Yellow Springs School Board

Drug dogs may come to YSHS

 

At their Nov. 13 meeting, members of the Yellow Springs Board of Education discussed bringing in trained dogs to search for drugs in Yellow Springs High School.

The move is being promoted by YSHS Principal John Gudgel, Yellow Springs Police Chief John Grote and the YSHS/McKinney School Student Assistance Team, according to Gudgel at the meeting. Recently Gudgel sent a letter to parents of YSHS and McKinney School students stating that the dogs will be used as a means of keeping the schools drug-free. While he expected to hear from many parents concerned about the use of dogs, parents have been overwhelmingly supportive, Gudgel said.

Currently, Yellow Springs is the only Greene County town that does not use drug dogs, Gudgel said, stating that the decision to do so has been difficult.

“John and I agonize over decisions like this. This is the town we grew up in,” Gudgel said. “There’s the feeling that in Yellow Springs we trust each other and work things out, and I believe in that. But sometimes you have to make tough decisions. Our kids have to be safe.”

Most board members seemed favorable to the idea bringing in drug dogs, while also acknowledging the difficulty of the issue.

“The object is not to catch kids but to keep the schools clean,” Richard Lapedes said, while also stating that “kids and dogs are a tough combination and what people will react to. This is a tough one.”

Board member Sean Creighton emphasized the need to find out possible negative effects of using the drug dogs.

While the board has not voted specifically to approve the use of drug dogs, the official board policy is that Yellow Springs schools are drug-free, and the dogs are one means of achieving that goal, Gudgel stated in an interview this week, adding that the issue has been under consideration for several years.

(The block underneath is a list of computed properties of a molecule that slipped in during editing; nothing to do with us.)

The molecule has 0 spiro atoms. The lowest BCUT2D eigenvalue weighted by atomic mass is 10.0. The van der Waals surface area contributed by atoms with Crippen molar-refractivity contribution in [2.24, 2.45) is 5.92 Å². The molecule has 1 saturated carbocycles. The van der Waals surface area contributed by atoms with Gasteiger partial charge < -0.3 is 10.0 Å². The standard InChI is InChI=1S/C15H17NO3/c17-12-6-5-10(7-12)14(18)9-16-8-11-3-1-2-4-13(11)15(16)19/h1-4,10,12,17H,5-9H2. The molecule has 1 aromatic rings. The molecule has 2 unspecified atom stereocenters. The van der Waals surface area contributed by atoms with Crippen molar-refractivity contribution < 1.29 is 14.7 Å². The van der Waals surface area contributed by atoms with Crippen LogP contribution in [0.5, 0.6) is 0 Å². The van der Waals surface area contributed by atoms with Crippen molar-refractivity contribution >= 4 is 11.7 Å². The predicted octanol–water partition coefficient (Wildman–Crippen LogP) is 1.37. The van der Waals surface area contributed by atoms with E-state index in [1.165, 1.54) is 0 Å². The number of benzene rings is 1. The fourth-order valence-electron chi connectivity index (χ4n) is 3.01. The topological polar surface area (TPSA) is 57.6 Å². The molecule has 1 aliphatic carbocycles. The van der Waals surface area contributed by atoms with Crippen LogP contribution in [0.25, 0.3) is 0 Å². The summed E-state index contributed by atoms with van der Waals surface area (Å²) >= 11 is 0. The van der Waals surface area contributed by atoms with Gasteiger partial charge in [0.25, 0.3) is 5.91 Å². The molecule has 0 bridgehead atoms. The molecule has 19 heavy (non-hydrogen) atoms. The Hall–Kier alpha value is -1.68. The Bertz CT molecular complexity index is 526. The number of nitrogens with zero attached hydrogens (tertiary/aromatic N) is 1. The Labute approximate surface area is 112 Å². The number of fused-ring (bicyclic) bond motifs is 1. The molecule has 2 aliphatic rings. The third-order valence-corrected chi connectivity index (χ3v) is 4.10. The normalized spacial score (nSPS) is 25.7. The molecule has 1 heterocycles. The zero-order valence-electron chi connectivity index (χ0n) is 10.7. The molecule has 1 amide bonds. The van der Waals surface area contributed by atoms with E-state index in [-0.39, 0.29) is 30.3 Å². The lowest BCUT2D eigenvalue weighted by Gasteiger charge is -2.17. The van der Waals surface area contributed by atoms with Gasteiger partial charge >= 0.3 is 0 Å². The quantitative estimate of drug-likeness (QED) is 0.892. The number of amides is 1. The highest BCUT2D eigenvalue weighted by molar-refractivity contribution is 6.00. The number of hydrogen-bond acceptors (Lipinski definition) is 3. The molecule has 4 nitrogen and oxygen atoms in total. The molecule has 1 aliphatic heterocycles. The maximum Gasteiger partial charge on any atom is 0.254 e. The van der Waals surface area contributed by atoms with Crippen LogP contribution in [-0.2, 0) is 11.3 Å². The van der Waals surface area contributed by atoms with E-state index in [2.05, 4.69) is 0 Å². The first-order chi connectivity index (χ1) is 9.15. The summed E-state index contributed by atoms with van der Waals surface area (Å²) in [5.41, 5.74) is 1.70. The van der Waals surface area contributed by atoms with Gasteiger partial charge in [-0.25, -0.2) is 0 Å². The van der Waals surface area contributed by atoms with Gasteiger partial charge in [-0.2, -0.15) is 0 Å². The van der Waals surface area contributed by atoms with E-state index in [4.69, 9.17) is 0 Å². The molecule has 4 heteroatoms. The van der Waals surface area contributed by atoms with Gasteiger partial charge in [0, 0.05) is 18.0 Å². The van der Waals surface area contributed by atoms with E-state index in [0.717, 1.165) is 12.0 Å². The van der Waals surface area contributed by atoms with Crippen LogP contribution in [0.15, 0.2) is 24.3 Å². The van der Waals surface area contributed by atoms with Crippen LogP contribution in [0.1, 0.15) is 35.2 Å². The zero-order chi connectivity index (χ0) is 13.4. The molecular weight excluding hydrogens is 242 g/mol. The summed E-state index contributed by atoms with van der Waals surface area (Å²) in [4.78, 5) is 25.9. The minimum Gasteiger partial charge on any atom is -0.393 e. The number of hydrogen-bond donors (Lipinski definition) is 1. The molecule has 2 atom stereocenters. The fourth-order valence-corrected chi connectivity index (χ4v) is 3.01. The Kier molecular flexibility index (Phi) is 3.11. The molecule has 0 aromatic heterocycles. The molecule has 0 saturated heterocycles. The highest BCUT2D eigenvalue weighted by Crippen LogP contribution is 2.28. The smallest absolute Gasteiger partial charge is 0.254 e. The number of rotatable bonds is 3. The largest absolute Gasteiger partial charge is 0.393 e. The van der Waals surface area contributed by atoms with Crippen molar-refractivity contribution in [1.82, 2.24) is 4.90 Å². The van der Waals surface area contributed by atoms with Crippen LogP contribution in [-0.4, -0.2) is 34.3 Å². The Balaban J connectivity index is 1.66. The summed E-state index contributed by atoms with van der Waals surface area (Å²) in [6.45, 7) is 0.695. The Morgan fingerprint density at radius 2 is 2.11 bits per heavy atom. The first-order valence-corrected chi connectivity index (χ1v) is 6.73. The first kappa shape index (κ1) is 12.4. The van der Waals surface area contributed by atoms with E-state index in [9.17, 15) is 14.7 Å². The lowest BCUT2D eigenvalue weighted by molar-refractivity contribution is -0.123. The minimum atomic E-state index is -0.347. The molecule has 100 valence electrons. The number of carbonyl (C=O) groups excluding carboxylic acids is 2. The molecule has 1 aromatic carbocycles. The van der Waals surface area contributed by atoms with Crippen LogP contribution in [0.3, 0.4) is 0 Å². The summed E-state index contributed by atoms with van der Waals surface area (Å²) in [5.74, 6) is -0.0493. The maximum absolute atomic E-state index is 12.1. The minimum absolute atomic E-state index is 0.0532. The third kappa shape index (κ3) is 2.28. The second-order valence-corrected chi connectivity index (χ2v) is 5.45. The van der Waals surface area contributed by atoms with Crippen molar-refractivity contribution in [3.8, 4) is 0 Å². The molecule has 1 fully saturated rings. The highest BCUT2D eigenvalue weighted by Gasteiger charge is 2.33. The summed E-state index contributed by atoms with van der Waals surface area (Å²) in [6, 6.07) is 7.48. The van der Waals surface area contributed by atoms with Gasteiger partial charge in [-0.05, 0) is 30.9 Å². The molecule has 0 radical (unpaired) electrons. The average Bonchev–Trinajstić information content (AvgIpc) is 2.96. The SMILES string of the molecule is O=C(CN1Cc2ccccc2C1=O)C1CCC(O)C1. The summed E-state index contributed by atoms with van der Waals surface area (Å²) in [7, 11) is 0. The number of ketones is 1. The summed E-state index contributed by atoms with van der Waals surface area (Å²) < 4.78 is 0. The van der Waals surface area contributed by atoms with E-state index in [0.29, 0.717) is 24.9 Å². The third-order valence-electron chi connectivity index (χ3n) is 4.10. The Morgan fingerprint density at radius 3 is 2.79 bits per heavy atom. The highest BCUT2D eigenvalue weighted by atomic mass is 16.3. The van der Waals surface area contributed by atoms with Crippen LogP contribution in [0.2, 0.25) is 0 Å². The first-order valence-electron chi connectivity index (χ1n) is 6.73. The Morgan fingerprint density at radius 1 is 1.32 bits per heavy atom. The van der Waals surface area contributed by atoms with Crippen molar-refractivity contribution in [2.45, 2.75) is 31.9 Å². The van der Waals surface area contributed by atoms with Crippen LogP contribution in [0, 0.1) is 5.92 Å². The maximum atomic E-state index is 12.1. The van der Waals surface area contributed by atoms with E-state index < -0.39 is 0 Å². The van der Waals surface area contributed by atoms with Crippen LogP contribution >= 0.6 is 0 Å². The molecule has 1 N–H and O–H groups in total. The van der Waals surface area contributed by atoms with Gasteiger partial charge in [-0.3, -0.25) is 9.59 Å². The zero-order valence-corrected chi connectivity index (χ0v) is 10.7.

Gudgel has the right to make the decision to use the drug dogs without board sanction, according to Board President Aida Merhemic in an interview this week. However, she said, “My preference is to have a public discussion. As a board we want to hear from people.”

Other board members on Thursday also expressed their desire for a public airing of views. That discussion is likely to take place at the board’s second meeting in January, according to Merhemic.

While there are no statistics available as to whether drug use has increased at the schools in recent years, means of identifying drug use have improved, and it’s clear that some students have problems, according to Gudgel, who also cited the drug-related deaths of local young people Tim Lopez and Iddi Bakari as reasons for his heightened concern.

“We do have kids currently in treatment, counseling or in the legal system due to drug use,” he said at the meeting.

In an interview following the meeting, Grote stated that, “We do know a certain number of drug deals are going on at the school. It’s not a large number, but a small number can have a large effect on the school.”

He does not know if the use of drugs has increased in the recent past, Grote said, stating that he is aware that marijuana is sometimes used at school and he has anecdotal evidence that other drugs are sometimes used, although he declined to be specific.

Several area police departments have trained dogs, including Beavercreek, the Greene County Sheriff’s Department and Huber Heights, according to Grote, who said if the school moves ahead with the action, dogs from another department would come for a single, unannounced visit to Yellow Springs. The dogs would sniff lockers and possibly cars in the parking lot for evidence of drugs, and if they found something, “further investigation would be warranted,” Grote said. “The situation might be left at the school level or could be a criminal investigation” depending on the specifics.

Most of all, Grote said, “It is my hope to do a search and have nothing come up. That is my hope for if and when this happens.”

It’s important that parents and community members speak to board members about their feelings regarding the use of the dogs, board member Anne Erickson said on Thursday night.

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